completion of the waterway across the
In February Germany extended the
war zone to include the English chan
nel and, in reprisal for British block
ade of neutral ports to shut out sup
plies from the enemy, began to sink
ships sailing under enemy flags on the
routes of commerce between the conti
nents. Warning was given that neu
tral passengers upon enemy owned ves
sels were in danger. Following upon
(he sinking of merchant vessels having
Citizens of tile United States on board,
and with the loss of American Uvea
the ocean liner Lusitania, from New*
York for Liverpool, was torpedoed off
the coast of Ireland. Ab°ut 100 citi
zens of this country went down.
The state department took the case,
in band, and notes were passed be
tween the United States and Germany.
Germany was finally warned that this
fOTernmenJt. would bold, her to strict
mutability and that further acta of
the nature of the Lusitania horror
\fould be held as "deliberately un
friendly." As a result of the attitude
assumed by the administration Secre
tary of State Bryan resigned, and the
portfolio, was given to Robert Lansing.
Our Neutrality Assailed.
Barly in the war charges were made
in the interest of Germany and Aus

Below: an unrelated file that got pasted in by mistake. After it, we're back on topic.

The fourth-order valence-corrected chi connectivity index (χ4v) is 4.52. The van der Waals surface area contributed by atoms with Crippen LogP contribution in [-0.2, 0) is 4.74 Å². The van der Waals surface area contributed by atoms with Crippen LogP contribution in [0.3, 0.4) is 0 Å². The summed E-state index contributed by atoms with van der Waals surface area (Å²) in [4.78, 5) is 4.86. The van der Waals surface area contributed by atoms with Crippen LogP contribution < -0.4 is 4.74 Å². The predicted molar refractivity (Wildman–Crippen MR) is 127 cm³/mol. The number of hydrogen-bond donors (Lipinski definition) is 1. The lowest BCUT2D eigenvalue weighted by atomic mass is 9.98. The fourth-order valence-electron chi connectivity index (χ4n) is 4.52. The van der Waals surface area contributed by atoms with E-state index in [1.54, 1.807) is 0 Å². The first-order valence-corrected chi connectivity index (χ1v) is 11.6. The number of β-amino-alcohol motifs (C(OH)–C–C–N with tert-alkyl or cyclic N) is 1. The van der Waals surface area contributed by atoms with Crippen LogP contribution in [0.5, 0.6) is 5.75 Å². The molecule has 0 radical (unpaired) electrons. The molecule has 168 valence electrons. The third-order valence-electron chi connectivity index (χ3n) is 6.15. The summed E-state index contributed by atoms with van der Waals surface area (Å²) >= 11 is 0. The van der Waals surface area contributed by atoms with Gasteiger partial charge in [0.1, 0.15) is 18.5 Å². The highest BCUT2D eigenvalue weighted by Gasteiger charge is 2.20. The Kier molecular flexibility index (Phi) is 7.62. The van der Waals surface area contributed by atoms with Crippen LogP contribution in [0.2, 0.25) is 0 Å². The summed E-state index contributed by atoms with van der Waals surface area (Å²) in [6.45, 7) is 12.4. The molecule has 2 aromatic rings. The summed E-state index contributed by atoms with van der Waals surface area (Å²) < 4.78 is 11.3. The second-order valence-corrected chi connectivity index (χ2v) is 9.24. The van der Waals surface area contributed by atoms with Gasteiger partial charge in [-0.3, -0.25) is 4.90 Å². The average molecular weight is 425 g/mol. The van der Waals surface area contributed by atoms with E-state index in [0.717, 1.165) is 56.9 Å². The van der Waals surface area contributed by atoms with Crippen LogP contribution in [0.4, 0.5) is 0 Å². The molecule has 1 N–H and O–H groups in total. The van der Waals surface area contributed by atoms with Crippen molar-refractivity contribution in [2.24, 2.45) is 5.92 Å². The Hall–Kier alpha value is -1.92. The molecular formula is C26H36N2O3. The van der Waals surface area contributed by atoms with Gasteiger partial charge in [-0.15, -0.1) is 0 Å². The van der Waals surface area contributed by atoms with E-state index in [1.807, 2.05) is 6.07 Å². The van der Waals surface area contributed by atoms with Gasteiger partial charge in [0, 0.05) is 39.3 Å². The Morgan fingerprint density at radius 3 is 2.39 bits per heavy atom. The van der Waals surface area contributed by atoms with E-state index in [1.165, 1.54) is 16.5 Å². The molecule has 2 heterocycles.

tria-Hungary that partiality was be
ing shown to the allies, and in January
the United States government categor
ically denied twenty specific charges of
discrimination against Germany and
Austria in international situations cre
ated by the war.
Among the early activities of Teu
tonic partisans was the case of dyna
miting a bridge on the Canadian bor
der. On Feb. 2 a German named Wer
ner Von Horn made an unsuccessful
attempt to blow up with dynamite the
bridge across the St. Croix river, con
necting the Canadian Pacific and
Maine Central railroads.
Another partisan outbreak was the
attempt of a German professor named
Holt to assassinate J. P. Morgan, the
banker, who was accused of aiding the
allies. Holt killed himself.
The activities of officials of the Ger
man and Austrian governments serv
ing in this country led to the retire
ment of Dr. Dumba, Austrian ambas
sador, and Captains Boy-Ed and Von
Papen, attaches of German embassy.
Diplomatic relations between the gov
ernments of Austria-Hungary and the
United States reached an acute stage
during December, when this govern-
ment sent a note to Austria demanding
the disavowal of the sinking of the
Italian steamship Ancona with the loss
or American lives.
In January a so called convention
government was set up in Mexico an
tagonistic to the Constitutional party,
of which General Carranza was chief.
In June President Wilson warned the
factions in Mexico to make peace. Fol
lowing that, the A. B. C. powers, which
had before acted with this country in
efforts to bring about peace in Mexico,
held a conference, and it was finally